The seemingly arcane question at hand is whether a Jew who misses afternoon prayers can compensate by praying twice in the evening. On one side is Rabbi Yossi son of Rabbi Haninah, who argues that the three prescribed daily prayers -- morning, afternoon, and evening -- originated with the patriarchs Abraham, Isaac, and Jacob. On the other side, Rabbi Yehoshua son of Levi contends that the prayers correspond to sacrifices in the Temple in Jerusalem that the Romans destroyed in the year 70. Behind this apparently obscure distinction lies a fundamental disagreement about the nature of prayer that could well exemplify the range of viewpoints in this room. The former stance favors flexibility; the latter supports the strict structure of Temple ritual.
In this parsing is the kind of painstaking study and attention to detail that suffuses a religion whose myriad laws are designed to imbue day-to-day life with the sacred. The discussion that follows embodies the essence of the innovative seminary that opened this month. Billed as a "trans-denominational" program, New England's only rabbinical school seeks to attract prospective rabbis from across the Jewish spectrum, from liberal Reform Jews to traditional Orthodox, from 49-year-old Stephen Landau, who returned to his Jewish roots after practicing Transcendental Meditation and living in a spiritual community founded by Ram Dass, to 47-year-old Hannah Gershon, who prays in a small ultra-Orthodox synagogue where women sit separately from men and are barred from the rabbinate.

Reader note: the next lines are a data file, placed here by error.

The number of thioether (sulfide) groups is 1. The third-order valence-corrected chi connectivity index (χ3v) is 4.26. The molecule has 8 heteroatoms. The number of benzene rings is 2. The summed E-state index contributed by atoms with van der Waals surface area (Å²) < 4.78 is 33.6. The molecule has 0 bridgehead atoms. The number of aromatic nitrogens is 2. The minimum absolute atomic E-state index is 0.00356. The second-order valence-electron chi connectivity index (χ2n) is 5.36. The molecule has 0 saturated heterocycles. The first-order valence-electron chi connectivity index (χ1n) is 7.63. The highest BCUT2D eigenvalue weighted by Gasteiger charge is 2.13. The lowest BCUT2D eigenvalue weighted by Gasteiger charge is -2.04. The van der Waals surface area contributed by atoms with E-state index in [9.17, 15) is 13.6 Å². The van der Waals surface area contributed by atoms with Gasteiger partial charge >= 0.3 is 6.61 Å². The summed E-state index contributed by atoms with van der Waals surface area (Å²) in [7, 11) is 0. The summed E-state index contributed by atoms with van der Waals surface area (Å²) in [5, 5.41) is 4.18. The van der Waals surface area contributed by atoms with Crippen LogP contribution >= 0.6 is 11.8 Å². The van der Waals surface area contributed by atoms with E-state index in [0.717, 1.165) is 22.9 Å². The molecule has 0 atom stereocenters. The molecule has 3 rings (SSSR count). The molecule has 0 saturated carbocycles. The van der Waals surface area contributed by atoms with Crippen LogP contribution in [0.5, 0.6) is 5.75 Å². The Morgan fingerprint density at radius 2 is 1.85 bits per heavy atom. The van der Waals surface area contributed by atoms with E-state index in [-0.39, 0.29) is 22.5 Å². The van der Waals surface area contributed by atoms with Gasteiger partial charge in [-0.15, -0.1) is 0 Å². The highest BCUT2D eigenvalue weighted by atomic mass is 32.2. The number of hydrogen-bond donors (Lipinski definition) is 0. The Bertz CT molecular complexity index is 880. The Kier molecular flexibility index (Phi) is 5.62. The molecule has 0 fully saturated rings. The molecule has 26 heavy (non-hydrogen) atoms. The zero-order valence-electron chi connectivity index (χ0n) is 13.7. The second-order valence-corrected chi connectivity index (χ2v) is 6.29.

"Where's the proof that that derekh" -- way -- "that we so respect and talk about all the time is working?" Landau asks the class. "I want to see the proof that five people who went through this" -- he indicates the book in front of him -- "came to that inward experience."
"Come to my shul, and I will show you," Gershon replies.
At a time when Jewish leaders worry about declining numbers and bask in a resurgence of interest among Jews who feel some connection to their tradition, the school aims to produce leaders sensitive to a wide range of Jewish expression.
"The assumptions you come to class with are often challenged," says Rabbi Arthur Green, 62, the scholar of Jewish mysticism and former head of the liberal Reconstructionist seminary in Philadelphia who is the new program's dean. "Having the experience in your rabbinic education of people who ask all the tough questions will make for a more open-minded and enlightened rabbinate across the board."
The brainchild of Hebrew College president David Gordis, the seminary finds in the burly, bearded, avuncular Green a progressive thinker who is an expert on the ultra-Orthodox Hasidic movement. Coming to the seminary from Brandeis University, where he still teaches part time, Green's concern about rabbinic training dates back to 1968, when he was a newly ordained Conservative rabbi founding Havurat Shalom in Somerville as both a nondenominational seminary and an informal community for prayer and study. The seminary was short-lived, lasting long enough to provide a few draft deferments during the Vietnam War. The community, however, persisted, and Green is considered the father of the Havurah movement.
"Art has certainly been there from the beginning of this new spirit of innovation in Jewish life," says Barry Shrage, president of the Combined Jewish Philanthropies. "I can't think of anybody better suited" to head the new seminary.